On SpeechTEK's Second Day, the Future Is on Display
NEW YORK—The future is not that far off after all.
As it turns out, quite a few speech companies have been selling the future—promising technologies or system upgrades and improvements that do not exist in the hopes of selling present technologies with all their limitations, Bruce Balentine, chief scientist at Enterprise Integration Group, told attendees during the morning keynote session that opened the second day of the SpeechTEK conference Tuesday.
The time has come for them to stop selling the future and start focusing on the present, where speech technologies have become "good enough that they can deliver today," he said.
That's not to say that improvements aren't needed, especially in interactive voice response (IVR) systems, which Balentine says "still suck" after all these years.
A big reason that IVRs still evoke groans from consumers is that "they have been designed for the enterprise and not the consumer," he said. "And it was OK for companies to deploy bad systems because there would always be a lot of work toward improvements in the future."
Also holding IVRs back has been the design philosophy employed, according to Balentine. Companies, he said, have either tied their design strategy to an anthropomorphic philosophy that focuses on trying to build systems that sound and act like humans, or to a mechanopomorphic one, recognizing that it is a machine and limiting it to just that.
"These two worlds are merging into one with the ultimate goal of intelligent conversations," he said.
Along with that, there is a merging of directed dialogue, natural language, and artificial intelligence. The intelligence part of this is perhaps the most important and where the most work needs to take place, according to Balentine. "Speech does us no good if there is not some kind of intelligence that backs it up and makes it useful," he said.
For speech applications to be intelligent, they need to be self-correcting, self-monitoring, self-stabilizing, adaptive, and flexible, and should be able to learn on their own and learn even faster with some guidance, Balentine maintained. Intelligent devices, he added, have "complex problem-solving abilities."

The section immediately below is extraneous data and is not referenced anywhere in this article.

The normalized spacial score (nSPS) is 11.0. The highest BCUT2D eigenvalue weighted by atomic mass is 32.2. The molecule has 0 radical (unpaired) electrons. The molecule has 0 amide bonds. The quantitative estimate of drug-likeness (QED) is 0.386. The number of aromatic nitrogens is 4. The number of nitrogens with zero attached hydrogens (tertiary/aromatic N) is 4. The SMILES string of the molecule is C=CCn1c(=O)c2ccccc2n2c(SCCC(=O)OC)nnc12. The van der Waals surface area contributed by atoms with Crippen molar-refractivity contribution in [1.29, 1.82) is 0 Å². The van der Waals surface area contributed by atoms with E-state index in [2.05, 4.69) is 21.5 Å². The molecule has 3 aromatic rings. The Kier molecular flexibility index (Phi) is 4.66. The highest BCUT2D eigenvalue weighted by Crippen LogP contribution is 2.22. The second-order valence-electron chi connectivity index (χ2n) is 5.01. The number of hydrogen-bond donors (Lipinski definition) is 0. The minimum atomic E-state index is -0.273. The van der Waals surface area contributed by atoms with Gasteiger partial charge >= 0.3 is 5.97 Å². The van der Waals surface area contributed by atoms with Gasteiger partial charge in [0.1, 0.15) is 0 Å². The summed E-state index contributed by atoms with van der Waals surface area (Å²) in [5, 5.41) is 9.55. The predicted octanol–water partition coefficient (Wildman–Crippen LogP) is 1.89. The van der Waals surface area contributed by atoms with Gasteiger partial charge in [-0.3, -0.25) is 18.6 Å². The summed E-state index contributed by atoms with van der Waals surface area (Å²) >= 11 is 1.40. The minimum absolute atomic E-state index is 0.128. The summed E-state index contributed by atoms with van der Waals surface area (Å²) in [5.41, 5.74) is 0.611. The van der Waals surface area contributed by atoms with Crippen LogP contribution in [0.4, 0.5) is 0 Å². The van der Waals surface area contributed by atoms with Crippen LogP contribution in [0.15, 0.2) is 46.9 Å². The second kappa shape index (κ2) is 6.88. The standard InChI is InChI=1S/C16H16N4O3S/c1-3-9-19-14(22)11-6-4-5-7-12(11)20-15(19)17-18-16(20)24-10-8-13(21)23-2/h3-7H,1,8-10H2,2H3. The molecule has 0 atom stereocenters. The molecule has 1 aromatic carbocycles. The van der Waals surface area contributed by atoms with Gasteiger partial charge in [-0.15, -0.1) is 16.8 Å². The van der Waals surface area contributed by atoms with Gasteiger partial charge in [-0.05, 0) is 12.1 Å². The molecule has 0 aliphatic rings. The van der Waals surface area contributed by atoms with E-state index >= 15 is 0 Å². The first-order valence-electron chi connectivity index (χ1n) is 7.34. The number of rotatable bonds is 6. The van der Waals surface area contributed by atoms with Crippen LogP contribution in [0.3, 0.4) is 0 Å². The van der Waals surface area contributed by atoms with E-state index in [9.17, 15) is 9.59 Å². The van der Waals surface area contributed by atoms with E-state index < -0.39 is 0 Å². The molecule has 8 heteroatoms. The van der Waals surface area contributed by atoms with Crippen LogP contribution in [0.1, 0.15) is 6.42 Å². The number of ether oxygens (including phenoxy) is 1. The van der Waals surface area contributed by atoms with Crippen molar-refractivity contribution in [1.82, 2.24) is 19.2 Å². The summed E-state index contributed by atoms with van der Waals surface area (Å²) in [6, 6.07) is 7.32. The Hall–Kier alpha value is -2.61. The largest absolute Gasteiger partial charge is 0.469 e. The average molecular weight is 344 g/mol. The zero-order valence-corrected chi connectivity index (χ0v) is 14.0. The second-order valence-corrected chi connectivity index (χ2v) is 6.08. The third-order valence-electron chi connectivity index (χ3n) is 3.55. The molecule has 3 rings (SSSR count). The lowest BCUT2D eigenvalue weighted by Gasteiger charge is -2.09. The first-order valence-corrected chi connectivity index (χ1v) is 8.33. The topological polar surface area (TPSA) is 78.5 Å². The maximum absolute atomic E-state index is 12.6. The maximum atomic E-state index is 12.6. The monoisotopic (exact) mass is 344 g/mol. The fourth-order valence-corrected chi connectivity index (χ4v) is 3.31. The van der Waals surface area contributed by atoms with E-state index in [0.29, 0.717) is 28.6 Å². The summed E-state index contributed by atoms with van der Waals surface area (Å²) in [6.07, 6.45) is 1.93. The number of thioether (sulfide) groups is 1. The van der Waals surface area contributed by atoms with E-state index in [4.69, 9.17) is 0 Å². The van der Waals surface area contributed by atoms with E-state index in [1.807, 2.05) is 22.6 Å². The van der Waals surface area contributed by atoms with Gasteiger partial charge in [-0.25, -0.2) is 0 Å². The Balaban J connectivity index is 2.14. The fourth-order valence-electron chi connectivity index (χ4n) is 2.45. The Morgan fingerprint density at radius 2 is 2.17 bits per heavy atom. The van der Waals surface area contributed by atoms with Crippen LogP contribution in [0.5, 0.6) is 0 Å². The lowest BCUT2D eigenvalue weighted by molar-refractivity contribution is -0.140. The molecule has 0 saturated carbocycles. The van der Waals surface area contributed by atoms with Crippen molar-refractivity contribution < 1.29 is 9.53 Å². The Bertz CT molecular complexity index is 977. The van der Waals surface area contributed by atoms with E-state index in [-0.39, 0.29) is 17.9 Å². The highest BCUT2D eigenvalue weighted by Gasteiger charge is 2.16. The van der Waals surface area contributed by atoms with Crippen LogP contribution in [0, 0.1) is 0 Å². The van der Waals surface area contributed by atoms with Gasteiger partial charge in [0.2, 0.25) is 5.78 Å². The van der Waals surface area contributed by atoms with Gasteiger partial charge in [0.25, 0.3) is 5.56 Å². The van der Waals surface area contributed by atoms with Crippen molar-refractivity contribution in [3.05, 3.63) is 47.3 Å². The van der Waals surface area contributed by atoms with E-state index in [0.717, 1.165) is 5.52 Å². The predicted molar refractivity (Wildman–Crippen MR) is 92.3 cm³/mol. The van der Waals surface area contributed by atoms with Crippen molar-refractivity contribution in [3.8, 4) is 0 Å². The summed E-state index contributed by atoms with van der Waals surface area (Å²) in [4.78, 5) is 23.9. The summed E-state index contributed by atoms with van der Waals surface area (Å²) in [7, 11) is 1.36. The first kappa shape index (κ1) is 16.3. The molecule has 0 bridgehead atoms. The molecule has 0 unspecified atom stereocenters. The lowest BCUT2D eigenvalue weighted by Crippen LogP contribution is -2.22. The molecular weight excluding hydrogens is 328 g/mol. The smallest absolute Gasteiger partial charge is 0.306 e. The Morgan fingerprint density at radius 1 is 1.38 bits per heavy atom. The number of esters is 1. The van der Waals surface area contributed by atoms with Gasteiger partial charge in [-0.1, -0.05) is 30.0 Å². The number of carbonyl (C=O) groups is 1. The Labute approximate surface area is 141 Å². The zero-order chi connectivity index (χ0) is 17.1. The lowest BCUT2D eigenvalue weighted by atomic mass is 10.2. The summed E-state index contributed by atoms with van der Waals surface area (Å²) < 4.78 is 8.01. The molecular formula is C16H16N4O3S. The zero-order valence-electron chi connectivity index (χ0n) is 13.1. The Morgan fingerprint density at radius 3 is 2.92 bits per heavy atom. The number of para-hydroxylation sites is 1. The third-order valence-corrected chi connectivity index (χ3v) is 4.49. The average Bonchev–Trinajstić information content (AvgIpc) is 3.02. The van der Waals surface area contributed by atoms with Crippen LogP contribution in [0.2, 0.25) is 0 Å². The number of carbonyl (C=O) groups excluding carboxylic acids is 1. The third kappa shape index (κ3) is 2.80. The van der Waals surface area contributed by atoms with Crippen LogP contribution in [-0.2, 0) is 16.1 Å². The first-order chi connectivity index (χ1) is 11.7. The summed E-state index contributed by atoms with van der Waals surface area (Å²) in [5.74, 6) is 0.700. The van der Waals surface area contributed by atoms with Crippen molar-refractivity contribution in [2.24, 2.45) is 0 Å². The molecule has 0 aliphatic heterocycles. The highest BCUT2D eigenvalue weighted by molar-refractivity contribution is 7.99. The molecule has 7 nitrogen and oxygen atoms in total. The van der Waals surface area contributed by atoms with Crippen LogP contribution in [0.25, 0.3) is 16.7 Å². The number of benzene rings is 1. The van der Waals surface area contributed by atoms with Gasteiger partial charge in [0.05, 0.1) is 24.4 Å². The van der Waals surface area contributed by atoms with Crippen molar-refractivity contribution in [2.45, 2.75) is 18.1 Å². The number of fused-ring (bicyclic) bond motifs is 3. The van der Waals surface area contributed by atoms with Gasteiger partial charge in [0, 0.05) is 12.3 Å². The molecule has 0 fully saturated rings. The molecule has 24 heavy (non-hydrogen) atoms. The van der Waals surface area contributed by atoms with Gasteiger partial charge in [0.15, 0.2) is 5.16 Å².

And while in the past directed dialogue and natural language were at odds, today that is no longer the case. Speech systems can start with structured dialogue "that is natural and intuitive, and then after that, the open dialogue of natural language can happen."
And, it is in this future, which is perhaps no more than five years off, where conversational speech systems will grow and deepen and intelligent machines will become more common, Balentine concluded.
But for many others at the conference, five years is still a long way off, and many technologies that were once thought to only be possible in science fiction are now starting to gain widespread, real-world adoption.
Among them is smart home technologies. In one morning session, several panelists pointed to technologies that currently exist.
Mary Parks, principal experience designer at Honeywell, said her company already offers voice-enabled thermostats and home security systems and sees huge potential not just for consumer electronics for use in the home but also for commercial and industrial applications of the technology.
Jeanine Heck, senior director of product development at Comcast, said her company has already produced TV set-top boxes that respond to voice commands. Next, Comcast has its sights trained on devices that also offer voice output, as in